In this case, a United States citizen was injured in a boating accident off the coast of Florida and sued all of the manufacturers involved in the production of the boat, including an Italian company that made the made the steering system. The Italian company had no offices in the United States and was not authorized to do business in the United States. It was only able to enter the U.S. market by forming a partnership with a U.S. company. The U.S. company was based in Florida and purchased the steering system from the Italian company, integrated the system into its other products and then sold it throughout the United States.

In the law suit brought by the injured boater, the Italian company filed a motion to dismiss the case before the trial even started claiming that the U.S. court lacked jurisdiction over the foreign company. In the United States, to determine whether U.S. courts can exercise personal jurisdiction over a foreign defendant, the courts will apply the “stream of commerce test.”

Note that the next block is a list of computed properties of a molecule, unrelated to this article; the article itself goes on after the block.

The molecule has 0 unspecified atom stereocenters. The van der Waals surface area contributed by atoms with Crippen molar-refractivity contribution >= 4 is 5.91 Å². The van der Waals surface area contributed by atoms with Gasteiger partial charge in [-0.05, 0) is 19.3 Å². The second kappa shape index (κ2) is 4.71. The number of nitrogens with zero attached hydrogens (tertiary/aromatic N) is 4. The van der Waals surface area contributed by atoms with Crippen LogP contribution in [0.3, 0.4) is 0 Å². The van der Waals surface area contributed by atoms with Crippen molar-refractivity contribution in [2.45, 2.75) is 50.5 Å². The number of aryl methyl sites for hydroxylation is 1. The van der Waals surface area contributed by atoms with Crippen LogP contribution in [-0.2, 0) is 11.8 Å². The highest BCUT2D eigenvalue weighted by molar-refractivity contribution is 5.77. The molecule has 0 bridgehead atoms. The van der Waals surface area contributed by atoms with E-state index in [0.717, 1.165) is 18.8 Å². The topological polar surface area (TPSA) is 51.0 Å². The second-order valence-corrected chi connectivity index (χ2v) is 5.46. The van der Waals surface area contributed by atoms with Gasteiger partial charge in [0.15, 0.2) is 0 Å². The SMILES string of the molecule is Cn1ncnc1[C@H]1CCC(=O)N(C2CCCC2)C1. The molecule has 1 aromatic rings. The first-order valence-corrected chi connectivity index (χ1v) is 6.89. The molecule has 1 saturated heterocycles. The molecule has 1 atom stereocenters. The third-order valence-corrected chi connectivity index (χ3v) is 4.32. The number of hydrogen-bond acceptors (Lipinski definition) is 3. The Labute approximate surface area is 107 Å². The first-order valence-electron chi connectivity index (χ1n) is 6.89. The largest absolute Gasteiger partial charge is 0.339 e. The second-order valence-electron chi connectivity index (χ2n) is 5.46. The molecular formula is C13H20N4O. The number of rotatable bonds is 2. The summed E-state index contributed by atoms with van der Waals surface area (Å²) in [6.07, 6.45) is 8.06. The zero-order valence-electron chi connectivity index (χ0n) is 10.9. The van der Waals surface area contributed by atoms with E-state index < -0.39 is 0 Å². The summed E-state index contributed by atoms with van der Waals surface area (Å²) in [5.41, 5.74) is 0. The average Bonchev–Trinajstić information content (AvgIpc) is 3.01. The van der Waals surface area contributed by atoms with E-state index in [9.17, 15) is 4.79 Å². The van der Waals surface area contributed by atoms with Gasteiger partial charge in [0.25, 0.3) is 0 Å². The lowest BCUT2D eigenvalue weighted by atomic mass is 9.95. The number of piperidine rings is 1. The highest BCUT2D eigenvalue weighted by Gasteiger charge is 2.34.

This test inquires

(1) whether the foreign company placed the product into the stream of commerce,

(2) whether the foreign company knew or should have known the likely destination of the product, and

(3) whether the foreign company’s conduct and connections with the forum state are such that it may reasonably foresee being brought into court in that forum. The court ruled that, despite participating in conferences in Florida, the Italian company had not demonstrated enough “minimum contacts” in Florida’s market to allow the court to assert jurisdiction over the Italian company.